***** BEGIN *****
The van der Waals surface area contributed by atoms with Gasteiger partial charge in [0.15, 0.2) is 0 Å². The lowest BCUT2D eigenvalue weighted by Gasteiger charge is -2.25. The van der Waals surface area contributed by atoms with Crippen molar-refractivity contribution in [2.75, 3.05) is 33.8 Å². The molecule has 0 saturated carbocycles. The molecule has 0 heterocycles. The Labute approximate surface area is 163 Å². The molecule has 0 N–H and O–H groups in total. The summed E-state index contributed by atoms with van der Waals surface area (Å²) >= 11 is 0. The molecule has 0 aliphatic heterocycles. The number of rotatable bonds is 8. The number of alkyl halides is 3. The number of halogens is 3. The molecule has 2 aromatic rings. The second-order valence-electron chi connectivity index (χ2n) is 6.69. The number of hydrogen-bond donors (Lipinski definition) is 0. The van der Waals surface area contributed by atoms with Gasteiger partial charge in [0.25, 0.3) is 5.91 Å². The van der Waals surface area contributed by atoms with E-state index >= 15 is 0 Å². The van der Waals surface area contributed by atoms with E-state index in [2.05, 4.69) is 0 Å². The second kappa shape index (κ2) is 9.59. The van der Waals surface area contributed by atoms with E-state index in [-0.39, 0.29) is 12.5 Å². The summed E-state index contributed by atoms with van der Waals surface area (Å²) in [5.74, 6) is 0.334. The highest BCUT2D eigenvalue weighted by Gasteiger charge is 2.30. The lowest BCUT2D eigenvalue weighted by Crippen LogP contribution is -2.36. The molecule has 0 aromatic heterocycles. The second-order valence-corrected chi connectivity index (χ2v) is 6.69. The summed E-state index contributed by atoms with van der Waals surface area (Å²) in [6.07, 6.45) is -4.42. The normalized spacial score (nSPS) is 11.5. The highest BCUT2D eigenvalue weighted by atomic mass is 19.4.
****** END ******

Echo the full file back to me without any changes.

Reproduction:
The van der Waals surface area contributed by atoms with Gasteiger partial charge in [0.15, 0.2) is 0 Å². The lowest BCUT2D eigenvalue weighted by Gasteiger charge is -2.25. The van der Waals surface area contributed by atoms with Crippen molar-refractivity contribution in [2.75, 3.05) is 33.8 Å². The molecule has 0 saturated carbocycles. The molecule has 0 heterocycles. The Labute approximate surface area is 163 Å². The molecule has 0 N–H and O–H groups in total. The summed E-state index contributed by atoms with van der Waals surface area (Å²) >= 11 is 0. The molecule has 0 aliphatic heterocycles. The number of rotatable bonds is 8. The number of alkyl halides is 3. The number of halogens is 3. The molecule has 2 aromatic rings. The second-order valence-electron chi connectivity index (χ2n) is 6.69. The number of hydrogen-bond donors (Lipinski definition) is 0. The van der Waals surface area contributed by atoms with Gasteiger partial charge in [0.25, 0.3) is 5.91 Å². The van der Waals surface area contributed by atoms with E-state index >= 15 is 0 Å². The van der Waals surface area contributed by atoms with E-state index in [2.05, 4.69) is 0 Å². The second kappa shape index (κ2) is 9.59. The van der Waals surface area contributed by atoms with E-state index in [-0.39, 0.29) is 12.5 Å². The summed E-state index contributed by atoms with van der Waals surface area (Å²) in [5.74, 6) is 0.334. The highest BCUT2D eigenvalue weighted by Gasteiger charge is 2.30. The lowest BCUT2D eigenvalue weighted by Crippen LogP contribution is -2.36. The molecule has 0 aromatic heterocycles. The second-order valence-corrected chi connectivity index (χ2v) is 6.69. The summed E-state index contributed by atoms with van der Waals surface area (Å²) in [6.07, 6.45) is -4.42. The normalized spacial score (nSPS) is 11.5. The highest BCUT2D eigenvalue weighted by atomic mass is 19.4.